Particles not particularly useful

Jefferson Lab physicists find a 'strange quark' does less than earlier research indicated.

Nuclear physicists learned during recent testing at Jefferson Lab in Newport News that a puzzling subatomic particle contributes little to the electric and magnetic fields that hold atoms together.

The subatomic particles are strange quarks, which quickly appear and disappear inside of protons. Protons are an integral part of atoms - the basic units of matter.

"Whether it totally changes how we look at the proton is not clear," said Kent Paschke, a physicist involved in the research. "But it has changed the footing."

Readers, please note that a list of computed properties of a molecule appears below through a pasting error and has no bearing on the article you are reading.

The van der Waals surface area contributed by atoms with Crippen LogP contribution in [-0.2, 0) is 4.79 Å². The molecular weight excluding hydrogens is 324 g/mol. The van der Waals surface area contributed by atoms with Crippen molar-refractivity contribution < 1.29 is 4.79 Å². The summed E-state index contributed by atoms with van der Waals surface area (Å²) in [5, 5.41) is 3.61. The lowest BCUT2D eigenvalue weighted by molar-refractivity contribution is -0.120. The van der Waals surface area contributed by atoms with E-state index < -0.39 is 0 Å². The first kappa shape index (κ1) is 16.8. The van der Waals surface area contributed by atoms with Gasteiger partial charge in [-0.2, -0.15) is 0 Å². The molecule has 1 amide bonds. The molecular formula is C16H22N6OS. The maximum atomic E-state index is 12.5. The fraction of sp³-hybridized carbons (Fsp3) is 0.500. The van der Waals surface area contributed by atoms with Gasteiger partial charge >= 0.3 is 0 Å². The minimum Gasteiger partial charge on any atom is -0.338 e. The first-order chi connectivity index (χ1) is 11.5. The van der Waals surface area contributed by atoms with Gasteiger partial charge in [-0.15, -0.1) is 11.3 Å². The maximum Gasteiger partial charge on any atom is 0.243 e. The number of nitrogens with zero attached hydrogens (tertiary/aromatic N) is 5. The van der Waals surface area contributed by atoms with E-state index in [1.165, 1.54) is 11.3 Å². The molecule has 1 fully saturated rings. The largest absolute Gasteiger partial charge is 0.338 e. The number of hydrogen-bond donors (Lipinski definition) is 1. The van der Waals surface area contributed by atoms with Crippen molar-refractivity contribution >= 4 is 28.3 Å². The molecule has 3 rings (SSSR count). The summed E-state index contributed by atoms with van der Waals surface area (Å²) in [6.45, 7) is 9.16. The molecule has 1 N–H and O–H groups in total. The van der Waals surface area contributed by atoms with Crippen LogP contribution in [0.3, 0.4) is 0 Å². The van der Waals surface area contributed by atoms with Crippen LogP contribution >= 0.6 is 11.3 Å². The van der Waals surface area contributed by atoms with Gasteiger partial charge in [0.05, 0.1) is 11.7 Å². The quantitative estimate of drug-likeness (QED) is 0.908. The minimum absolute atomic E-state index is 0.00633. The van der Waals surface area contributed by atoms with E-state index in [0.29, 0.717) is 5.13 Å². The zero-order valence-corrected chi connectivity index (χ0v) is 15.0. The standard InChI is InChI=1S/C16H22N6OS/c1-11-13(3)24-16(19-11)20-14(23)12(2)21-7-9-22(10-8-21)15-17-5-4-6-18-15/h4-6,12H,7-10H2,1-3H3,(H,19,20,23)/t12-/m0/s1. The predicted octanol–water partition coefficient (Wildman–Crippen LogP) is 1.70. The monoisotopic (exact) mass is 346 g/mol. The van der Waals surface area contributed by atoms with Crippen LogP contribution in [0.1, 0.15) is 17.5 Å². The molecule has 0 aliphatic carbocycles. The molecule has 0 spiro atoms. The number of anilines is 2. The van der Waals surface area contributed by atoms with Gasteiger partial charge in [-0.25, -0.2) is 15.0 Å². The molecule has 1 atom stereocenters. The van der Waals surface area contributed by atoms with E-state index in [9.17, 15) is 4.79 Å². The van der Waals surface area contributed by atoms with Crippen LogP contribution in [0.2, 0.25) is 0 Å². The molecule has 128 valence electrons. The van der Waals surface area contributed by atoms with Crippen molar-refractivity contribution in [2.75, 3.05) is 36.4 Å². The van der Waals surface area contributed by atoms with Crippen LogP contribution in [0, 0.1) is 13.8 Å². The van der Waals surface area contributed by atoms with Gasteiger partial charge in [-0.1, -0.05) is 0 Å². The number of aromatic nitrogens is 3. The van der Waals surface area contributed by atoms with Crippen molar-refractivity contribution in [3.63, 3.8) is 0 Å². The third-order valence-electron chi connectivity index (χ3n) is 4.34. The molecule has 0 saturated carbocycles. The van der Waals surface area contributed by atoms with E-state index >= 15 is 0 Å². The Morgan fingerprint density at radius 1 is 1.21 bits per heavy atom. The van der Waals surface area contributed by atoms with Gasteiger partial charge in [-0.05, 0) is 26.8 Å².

About one year ago, Jefferson Lab researchers announced that strange quarks might contribute to the proton's electric and magnetic fields. Scientists did not know how much strange quarks influenced those fields, but research indicated that they could account for as much as 10 percent of the magnetic field.

That meant researchers might have found a key ingredient in the recipe that creates magnetism.

But recent tests - the most precise ever - showed that strange quarks contribute to less than 1 percent of the electric field and no more than 5 percent of the magnetic field.